The phrase 'parasite myth' by Jacques Lacan appears in his seminar the Psychoanalytic Act, lesson of May 13, 1968. Why the use of the word 'parasite'' Because it is not, like the Oedipal myth, a myth of the Freudian corpus, although, as a fixed syntagm, the expression 'trauma of birth' has experienced within psychoanalysis, and outside of it, a success that does not refute object relations theories, in particular the theory of the maternal object. Just as with the foetus parasite, the maternal womb, likewise the introduction of the trauma of birth by Otto Rank-with a special importance given to the mother-infant fusion-has parasitised, within the history of psychoanalysis, the Freudian knowledge on repression, on the Oedipus complex itself and also on the paternal function, to the point that Freud, at the end of his opus, comes back to the nature, and to the function of trauma (Moses and Monotheism) in the construction of the father's religion, but also in order to highlight the role of subjectivity all along.

      PubDate: Tue, 21 Sep 2010 09:06:14 GMT
       
  • Issue 15 - Sexuation from Mother to Child
    • Abstract: Williams, Megan
      It has been argued that the possible positions of a female subject in sexuation consist in two modes of phallic identification (receiving/having and being) and an Other, non-phallic jouissance. This paper seeks to explore, theoretically and with reference to two clinical cases, the ways in which the sexuation of a woman, where it includes being a mother, influences the sexuation of her child. Freud analysed the sexuality of women according to phallic signification: that of infantile sexuality organised by the Oedipus complex. His observation that in sexual love and desire women are more narcissistic and men more anaclitic (Freud, 1914, 88-91), corresponds to the differentiation Lacan indicates with his formulae of sexuation (Lacan, 1988 [1972-73], 64-89):

      PubDate: Tue, 21 Sep 2010 09:06:14 GMT
       
  • Issue 15 - Cynicism and Jouissance in Contemporary Symptoms
    • Abstract: Degril, Chantal
      For Lacan, the analyst cannot respond to individual symptoms if he does not know the symptom of the current epoch in which these symptoms take place. The subject speaks with its body, through the symptoms that appear in its body. The body is social from the beginning, because it is inhabited by language. Contemporary discourse has the effect of undoing human relations. This paper proposes to examine the ways in which the drive and the modes of jouissance operate in the contemporary social bond. If the unconscious drive has the grammar of an object relation, one could say it is also cynical, as it seeks its own satisfaction, regardless of the object and regardless to the Other. It is only through discourse that the drive becomes directed to the social bond (Lacan, 1979 [1964]). If contemporary discourse has the effect of creating a jouissance of sameness through its master signifiers, what becomes of the jouissance of the neurotic, who claims his difference to the Other via his singular symptom'

      PubDate: Tue, 21 Sep 2010 09:06:14 GMT
       
  • Issue 15 - Body Parts
    • Abstract: Rodriguez, Leonardo S
      The unconscious representatives of the drives partition the body in ways that compromise the integrity of the organism. The psychoanalytic experience is not the only one concerned with the impact of jouissance upon the soma; but it has brought some light and therapeutic possibilities, as well as many questions, on human conditions that constitute serious matters of public health - conversion symptoms, anxiety states, psychosomatic phenomena, eating disorders, addictions - and this, in addition to the bodily phenomena that appear in the psychopathological clinical structures.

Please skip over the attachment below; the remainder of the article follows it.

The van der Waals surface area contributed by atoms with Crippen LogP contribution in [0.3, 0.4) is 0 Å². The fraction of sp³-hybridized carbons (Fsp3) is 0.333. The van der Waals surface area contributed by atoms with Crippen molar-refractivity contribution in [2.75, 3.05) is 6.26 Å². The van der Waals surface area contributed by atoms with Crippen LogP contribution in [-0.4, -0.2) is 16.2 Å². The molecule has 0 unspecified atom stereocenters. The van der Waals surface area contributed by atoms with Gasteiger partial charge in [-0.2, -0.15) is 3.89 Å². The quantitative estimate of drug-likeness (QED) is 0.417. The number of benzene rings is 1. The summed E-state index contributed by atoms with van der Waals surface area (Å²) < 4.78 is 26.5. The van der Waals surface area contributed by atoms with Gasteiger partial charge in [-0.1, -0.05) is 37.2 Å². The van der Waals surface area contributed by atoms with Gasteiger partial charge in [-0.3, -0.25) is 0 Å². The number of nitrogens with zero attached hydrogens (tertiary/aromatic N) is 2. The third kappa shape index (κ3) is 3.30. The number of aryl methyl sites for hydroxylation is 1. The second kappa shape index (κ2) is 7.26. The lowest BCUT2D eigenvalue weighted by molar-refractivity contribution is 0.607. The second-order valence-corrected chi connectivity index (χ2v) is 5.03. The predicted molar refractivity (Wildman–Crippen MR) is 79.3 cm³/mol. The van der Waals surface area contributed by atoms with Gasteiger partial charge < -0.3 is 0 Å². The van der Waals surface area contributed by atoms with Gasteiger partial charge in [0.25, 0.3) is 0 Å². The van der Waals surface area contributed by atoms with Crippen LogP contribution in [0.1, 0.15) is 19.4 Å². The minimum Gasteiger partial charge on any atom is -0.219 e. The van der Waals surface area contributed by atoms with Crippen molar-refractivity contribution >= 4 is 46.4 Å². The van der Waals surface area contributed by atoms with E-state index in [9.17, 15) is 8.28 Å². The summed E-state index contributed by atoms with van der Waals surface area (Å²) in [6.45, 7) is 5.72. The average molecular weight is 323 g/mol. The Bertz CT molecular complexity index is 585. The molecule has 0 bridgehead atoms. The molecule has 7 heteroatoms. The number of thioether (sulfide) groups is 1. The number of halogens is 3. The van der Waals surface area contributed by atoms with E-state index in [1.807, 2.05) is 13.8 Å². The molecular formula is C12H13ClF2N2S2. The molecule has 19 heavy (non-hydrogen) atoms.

PubDate: Tue, 21 Sep 2010 09:06:14 GMT
       
  • Issue 15 - Introduction to the Xth Lacan Symposium: The Body and the
           Unconscious
    • Abstract: Schwartz, Susan
      PubDate: Tue, 21 Sep 2010 09:06:14 GMT
       
  • Issue 15 - Introduction to the Series of Papers 'The Body and the
           Unconscious'
    • PubDate: Tue, 21 Sep 2010 09:06:14 GMT
       
  • Issue 15 - 'I Love You...I Mutilate You': The Capture of Flesh and the
           Word in 'Female Genital Mutilation' Law
    • Abstract: Rogers, Juliet
      We must see right away how crude it is to accept the idea that, in the ethical order itself, everything can be reduced to social constraint as if the fashion in which that constraint develops doesn't in itself raise a question... (Lacan, 1992 [1960], 225) We must see right away that the desire to institute social constraint, and the fashion in which this is initiated and legitimated, raises a question as to the desire of the advocate of such constraint. In the text that is female genital mutilation, any call to the institution of law betrays itself as not so self evident in its altruism, but raises a question as to the desire of the anti-female genital mutilation (fgm) advocate. In this article I discuss the fantasising that accompanies anti-female genital mutilation advocacy and the passions that inspire the calls to law. I argue that the aggressive fantasising of female genital mutilation as a 'barbaric' and 'sadistic' practice, and the accompanying refusal to engage with the commentary of women who are circumcised and with the research which counters much anti-fgm rhetoric, betrays a horror of castration in the 'non-mutilated' subject. This horror is played out in discussions of the animation of the flesh of the 'mutilated woman' and in a liberal politico-legal terrain in which the sovereign comes to function as an Other who can restore the lost fresh to the horrified advocate. Advocating for anti-fgm law in this light becomes an alignment with the sovereign's law and the sovereign's language; in this form such 'social constraint' functions as the salve to castration.